When studying complex systems the difficulty of analysis is mainly due to the complex network of hypothesized, but often hidden, and presumably causal (or at least predictive) relationships between tangible (i.e. manifest and directly observed) phenomena or intangible (i.e. theoretical and indirectly observed) concepts. It is somehow the problem of extracting knowledge from uncertain models rather than modeling uncertainty in a specific model defined on some a priori available information. The basic elements of causal networks (in a covariance-based framework) or predictive path models (in a component-based approach) are the manifest variables, the corresponding latent variables (or factors) and the network of dependence/causal relationships between the latter ones. Both the measurement model (manifest-latent links) and the structural model (latent-latent links) are usually specified according to theoretical hypotheses of the researcher and can be eventually (but only slightly) modified in case the statistical modeling of empirical data does not confirm the whole set of hypotheses thus providing a different or new evidence. Further knowledge may be extracted if induction by automatic learning is merged to the evaluation of probabilistic networks.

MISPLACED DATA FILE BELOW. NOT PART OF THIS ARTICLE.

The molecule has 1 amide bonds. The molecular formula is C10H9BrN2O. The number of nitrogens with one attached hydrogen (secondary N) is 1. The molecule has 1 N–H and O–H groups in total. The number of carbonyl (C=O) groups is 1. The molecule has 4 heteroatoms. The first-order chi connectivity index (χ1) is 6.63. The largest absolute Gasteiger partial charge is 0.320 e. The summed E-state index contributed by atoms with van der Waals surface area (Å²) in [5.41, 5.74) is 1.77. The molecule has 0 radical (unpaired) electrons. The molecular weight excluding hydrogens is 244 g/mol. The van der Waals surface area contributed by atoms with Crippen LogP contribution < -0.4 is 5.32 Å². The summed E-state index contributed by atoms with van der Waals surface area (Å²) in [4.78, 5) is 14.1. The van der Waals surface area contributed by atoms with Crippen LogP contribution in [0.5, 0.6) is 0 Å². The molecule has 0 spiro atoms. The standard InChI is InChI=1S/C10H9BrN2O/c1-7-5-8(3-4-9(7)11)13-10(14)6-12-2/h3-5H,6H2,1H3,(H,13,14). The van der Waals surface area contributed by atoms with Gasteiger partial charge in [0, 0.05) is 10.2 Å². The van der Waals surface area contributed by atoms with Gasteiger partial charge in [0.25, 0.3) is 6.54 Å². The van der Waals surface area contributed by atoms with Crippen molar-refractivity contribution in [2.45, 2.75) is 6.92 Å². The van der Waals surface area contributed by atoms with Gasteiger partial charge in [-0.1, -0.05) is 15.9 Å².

ESPOSITO VINZI, V. and ZARGOUSH, M. (2010). Knowledge Extraction by Investigating Model Uncertainty thorugh Predictive Path Modeling and Probabilistic Networks. In: Joint Meeting (GfKj-CLADAG'10).